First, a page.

The Acequia Assistance Project hopes first and foremost that, by collecting the knowledge and experience of the Valley’s occupants, this report will facilitate future defenses of the Valley’s water. But hopefully this report also serves to educate a wider audience and raise awareness about the history of water struggles in the Valley. The lessons learned over decades in the San Luis Valley will likely only grow in relevance as we come to grips with the changing climate of the American West.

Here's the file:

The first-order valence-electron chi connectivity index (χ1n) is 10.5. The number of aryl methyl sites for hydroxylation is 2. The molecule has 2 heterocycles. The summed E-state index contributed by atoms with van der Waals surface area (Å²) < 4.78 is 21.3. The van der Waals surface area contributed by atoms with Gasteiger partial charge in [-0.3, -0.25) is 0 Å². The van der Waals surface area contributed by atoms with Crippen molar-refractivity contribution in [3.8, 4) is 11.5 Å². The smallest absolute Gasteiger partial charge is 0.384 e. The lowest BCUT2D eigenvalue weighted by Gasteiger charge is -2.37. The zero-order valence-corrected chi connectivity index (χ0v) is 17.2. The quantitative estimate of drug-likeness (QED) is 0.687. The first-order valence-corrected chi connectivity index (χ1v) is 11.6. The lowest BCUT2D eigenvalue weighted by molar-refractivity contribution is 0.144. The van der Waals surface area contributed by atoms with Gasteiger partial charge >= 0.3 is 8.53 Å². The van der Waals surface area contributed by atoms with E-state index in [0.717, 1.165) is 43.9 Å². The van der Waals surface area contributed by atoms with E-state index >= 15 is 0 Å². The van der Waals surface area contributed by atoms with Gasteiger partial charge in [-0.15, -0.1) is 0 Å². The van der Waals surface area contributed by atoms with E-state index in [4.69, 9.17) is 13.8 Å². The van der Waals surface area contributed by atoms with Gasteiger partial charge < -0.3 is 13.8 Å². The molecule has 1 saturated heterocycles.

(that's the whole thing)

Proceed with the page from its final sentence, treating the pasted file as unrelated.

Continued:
The relationship between healthy forests and reliable water supplies has been understood for centuries, and is increasingly important in an era of climate warming, forest disease outbreaks, and devastating fires. However, the water management community historically has not been heavily engaged in efforts to protect and restore healthy source water areas. This is now changing in many pockets throughout the West, and lessons are being learned that might suggest opportunities for broader regional efforts.
Kimery Wiltshire President, Carpe Diem West
Mike McHugh Senior Water Resources Project Manager, Aurora Water